A New Spin on the Survival Guide
According to the Web site for the Center on Budget and Policy Priorities, “At least 47 states faced or are facing shortfalls in their budgets for this and/or the next year or two. Combined budget gaps for the remainder of this fiscal year and state fiscal years 2010 and 2011 are estimated to total more than $350 billion.” When we originally envisaged the SBO “Survival Guide,” it was intended to be a publication for new and veteran teachers to provide support and ideas to help them deal with the normal, day-to-day struggles as a music teacher. Although we still provide this type of information, with the current economic meltdown, this issue has taken us on a divergent path, and that is to be more focused on how to save music programs from being cut from school budgets.
I have seen firsthand the effects of the cost-cutting measures within my son’s middle school, as several highly skilled and well-liked academic teachers have been given pink slips. The music program was spared this downsizing, although many parents were quite nervous throughout the process. One person whom I hold in very high regard, Dr. John Benham is, unfortunately, quite busy now due to the fact that he is applying his expertise in saving school music programs. We consult with Dr. Benham in this issue to discuss myriad ways to manage the potential cuts to music programs.
Two important points, among many others, stand out within Dr. Benham’s approach, and they are political power and a sound economic argument. The power is in the numbers, and the more people who are marshaled and represented in support of music education, the greater chance there is surviving of an economic cut. It’s hard to ignore a well-organized group of parents and students who show up at a school board meeting to let the superintendent know that they don’t want to lose their children’s music program.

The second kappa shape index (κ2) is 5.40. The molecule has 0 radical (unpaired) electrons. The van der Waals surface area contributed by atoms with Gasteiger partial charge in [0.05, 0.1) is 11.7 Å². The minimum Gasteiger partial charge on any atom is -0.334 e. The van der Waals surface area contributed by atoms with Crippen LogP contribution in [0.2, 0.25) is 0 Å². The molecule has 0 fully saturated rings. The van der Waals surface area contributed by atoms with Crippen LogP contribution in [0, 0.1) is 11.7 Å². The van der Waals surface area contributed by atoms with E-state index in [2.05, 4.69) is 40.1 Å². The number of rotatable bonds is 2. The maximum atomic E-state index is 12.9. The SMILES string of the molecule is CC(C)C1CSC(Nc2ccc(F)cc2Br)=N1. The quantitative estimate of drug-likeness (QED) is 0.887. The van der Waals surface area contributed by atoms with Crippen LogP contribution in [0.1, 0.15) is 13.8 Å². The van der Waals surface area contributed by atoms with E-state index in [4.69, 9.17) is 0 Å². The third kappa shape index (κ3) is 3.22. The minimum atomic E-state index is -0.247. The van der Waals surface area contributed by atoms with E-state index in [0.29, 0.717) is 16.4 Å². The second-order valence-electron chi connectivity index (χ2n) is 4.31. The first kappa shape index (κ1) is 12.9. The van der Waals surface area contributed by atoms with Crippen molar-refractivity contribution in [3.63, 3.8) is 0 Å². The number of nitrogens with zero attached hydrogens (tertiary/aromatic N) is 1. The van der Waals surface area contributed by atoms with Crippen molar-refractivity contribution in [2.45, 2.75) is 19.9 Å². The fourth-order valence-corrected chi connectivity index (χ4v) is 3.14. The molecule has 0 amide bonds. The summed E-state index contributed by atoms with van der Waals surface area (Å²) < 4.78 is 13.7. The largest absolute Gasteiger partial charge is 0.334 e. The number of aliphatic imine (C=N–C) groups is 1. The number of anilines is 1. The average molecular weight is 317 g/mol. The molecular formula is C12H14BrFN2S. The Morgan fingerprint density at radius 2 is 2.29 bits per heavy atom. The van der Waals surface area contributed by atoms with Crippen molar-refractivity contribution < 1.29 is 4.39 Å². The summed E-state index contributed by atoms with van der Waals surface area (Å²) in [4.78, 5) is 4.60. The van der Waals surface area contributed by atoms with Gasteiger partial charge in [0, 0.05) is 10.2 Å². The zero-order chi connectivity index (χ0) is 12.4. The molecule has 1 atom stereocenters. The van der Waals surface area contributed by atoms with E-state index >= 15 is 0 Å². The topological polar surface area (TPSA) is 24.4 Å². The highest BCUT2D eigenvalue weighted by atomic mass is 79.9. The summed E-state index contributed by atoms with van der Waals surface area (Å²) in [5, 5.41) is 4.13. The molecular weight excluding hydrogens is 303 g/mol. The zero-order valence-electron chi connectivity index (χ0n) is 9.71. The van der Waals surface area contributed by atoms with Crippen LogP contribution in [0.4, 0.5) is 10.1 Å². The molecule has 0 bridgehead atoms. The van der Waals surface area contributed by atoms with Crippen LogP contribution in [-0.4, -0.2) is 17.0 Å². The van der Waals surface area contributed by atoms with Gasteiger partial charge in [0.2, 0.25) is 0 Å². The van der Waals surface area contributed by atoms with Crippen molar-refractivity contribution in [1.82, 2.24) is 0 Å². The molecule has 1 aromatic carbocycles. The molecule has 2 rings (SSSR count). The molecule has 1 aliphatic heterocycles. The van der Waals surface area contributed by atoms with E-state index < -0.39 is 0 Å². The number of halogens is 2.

The economic argument John makes is that the band or orchestra director is often one of the most “efficient” teachers in terms of the number of students in his or her classroom. It’s not unusual for a band director to have 200 or more students during each day, which is significantly more than most other academic classroom teachers. Once these students are displaced, however, they need someplace else to go, and therein lies the problem. Benham’s argument shows, through a cogent economic analysis, that it often costs the school system more money than the amount would save by cutting the music program. An outline of his plans is shown in greater detail in this issue.
Lastly, the informative Web site, www.supportmusic.com, which is supported through a coalition of music associations, organizations, and companies, including NAMM, MENC, DCI, ASCAP, Yamaha, Guitar Center, Grammy Foundation, and dozens of others, provides a wealth of news, ideas, and resources for anyone with concerns about their school music program.